Category: blogSource: zerohedgeOct 19th, 2022

A Europe with zero Russian gas flows is unimaginable as Asian competition for supplies heats up, Qatar"s energy minister says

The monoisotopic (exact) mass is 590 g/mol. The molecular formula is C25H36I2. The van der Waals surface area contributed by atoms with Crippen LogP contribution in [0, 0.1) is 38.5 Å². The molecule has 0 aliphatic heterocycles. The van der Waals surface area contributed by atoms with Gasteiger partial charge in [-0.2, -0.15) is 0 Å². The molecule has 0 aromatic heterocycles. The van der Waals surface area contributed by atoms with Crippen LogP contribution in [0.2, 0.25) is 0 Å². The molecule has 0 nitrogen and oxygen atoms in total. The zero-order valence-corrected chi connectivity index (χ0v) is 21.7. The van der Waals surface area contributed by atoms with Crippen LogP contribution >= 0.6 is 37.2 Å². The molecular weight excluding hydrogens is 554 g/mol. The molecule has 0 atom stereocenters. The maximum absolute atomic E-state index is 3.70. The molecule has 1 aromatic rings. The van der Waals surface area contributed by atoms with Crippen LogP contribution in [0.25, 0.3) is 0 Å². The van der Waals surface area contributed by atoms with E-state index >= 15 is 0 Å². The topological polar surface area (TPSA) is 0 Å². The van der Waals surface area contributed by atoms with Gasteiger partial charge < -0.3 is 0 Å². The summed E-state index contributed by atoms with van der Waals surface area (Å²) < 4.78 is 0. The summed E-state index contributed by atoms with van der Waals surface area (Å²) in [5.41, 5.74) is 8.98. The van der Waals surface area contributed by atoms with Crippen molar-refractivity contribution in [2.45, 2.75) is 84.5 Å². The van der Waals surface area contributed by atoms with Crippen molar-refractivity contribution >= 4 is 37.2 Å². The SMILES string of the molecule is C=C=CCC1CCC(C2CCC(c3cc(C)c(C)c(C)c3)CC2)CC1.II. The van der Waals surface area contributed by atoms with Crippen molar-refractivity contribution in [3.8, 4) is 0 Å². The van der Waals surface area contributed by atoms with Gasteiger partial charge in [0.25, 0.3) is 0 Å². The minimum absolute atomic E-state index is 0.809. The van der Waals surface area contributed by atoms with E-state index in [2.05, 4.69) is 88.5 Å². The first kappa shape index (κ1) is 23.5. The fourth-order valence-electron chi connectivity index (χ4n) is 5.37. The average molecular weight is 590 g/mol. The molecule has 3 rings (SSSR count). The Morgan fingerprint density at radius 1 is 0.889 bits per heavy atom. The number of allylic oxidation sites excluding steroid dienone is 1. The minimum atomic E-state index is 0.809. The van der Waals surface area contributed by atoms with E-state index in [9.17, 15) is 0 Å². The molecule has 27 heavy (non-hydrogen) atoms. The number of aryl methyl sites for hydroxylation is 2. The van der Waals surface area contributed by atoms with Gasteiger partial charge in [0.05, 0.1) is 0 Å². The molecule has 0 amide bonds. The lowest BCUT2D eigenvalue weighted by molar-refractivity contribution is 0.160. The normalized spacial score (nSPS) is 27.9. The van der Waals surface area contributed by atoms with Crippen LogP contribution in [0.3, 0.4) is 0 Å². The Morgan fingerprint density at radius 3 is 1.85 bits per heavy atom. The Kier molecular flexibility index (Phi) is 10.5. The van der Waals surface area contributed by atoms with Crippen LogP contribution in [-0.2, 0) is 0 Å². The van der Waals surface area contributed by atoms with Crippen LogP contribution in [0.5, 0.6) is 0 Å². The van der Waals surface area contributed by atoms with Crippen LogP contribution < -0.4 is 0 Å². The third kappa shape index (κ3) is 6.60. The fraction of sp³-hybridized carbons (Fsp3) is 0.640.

Saad al-Kaabi told the Financial Times warned that Europe's energy crisis could last until 2025, unless Moscow resumes its cut-off flows of gas to the region. Europe is still negotiating natural gas deals with Qatar.Hoëgh LNG Qatar's energy minister told the FT he can't envisage a future with zero Russian gas flows to Europe.  Its energy supply problem could last until 2025 if Russian deliveries don't return, Saad al-Kaabi said. European importers are in "huge competition" with Asian buyers for Qatari gas, he said. Qatar's energy minister has said he can't picture a future with zero Russian natural-gas flows to Europe, as there isn't enough volume to replace the missing deliveries in the long term. Saad al-Kaabi told the Financial Times warned that Europe's energy crisis could last until 2025, unless Moscow resumes its cut-off flows of gas to the region.He also said European importers are in "huge competition" with Asian buyers for exports from Qatar, one of the world's leading exporters of liquefied natural gas, as they all hunt for alternative supply.Al-Kaabi, who is head of state-run QatarEnergy, noted that European countries have enough gas for power and heating this winter, as storage is at full capacity. But he warned that a severe winter next year would make the energy crisis much worse, if the Ukraine war rages on and Moscow keeps the gas taps turned off."It's really replenishing the reserves, or the storage, for next year that's going to be the issue," Kaabi said. "So . . . next year and the following year, even up to 2025, are going to be the issue."Russia has slashed its gas exports to Europe in retaliation to Western sanctions imposed over the Ukraine war. State energy giant recently Gazprom threatened to cut more supplies to Europe if Western price caps on Russian gas and oil are imposed.  The Qatari energy minister said he couldn't envisage a future with zero flows of Russian gas to Europe."If that's the case, then I think the problem is going to be huge and for a very long time," he said."You just don't have enough volume to bring [in] to replace that gas for the long term, unless you're saying 'I'm going to be building huge nuclear [plants], I'm going to allow coal, I'm going to burn fuel oils'."Bernstein Research estimates European countries need to find 112 million tons of gas — equal to nearly one-third of the entire global LNG market — to replace Russian gas, the FT reported. In the face of Russia's energy moves, European buyers have scrambled to secure alternative sources of supply from the likes of Qatar and the United Arab Emirates. German utilities RWE and Uniper are nearing agreements on long-term deals to buy LNG from Qatar.Qatar has regularly been the world's leading LNG exporter. However, the US claimed the title for the first half of 2022 as it stepped up exports to Europe.According to Kaabi, Europe's rush to secure long-term supplies of natural gas has put the region in "huge competition" with Asian importers."Because of this pull of Europe wanting additional gas . . . the Asian buyers are looking at the same thing and saying 'hold on, we need to be able to secure our future development needs,'" he said.Qatar is talking to almost every customer in Asia, who are extremely serious about nailing down deals, he added.Just this week, China stopped sales of LNG to Europe to make sure its own households have enough gas supply for the colder months. Qatar along with the US stands as one of the world's major LNG exporters. In July however, the US claimed the title as the "world's largest LNG exporter" during the first half of 2022.Natural gas prices have soared this year after Russia cut flows to Europe, with Dutch TTF futures hitting highs above 346 euros ($339) per megawatt hour in August. Prices have since fallen as Europe's gas storage rapidly fills up. At last check Wednesday, European natural gas prices were up 3.33% at 117 euros ($114) per megawatt hour.  Read the original article on Business Insider.....»»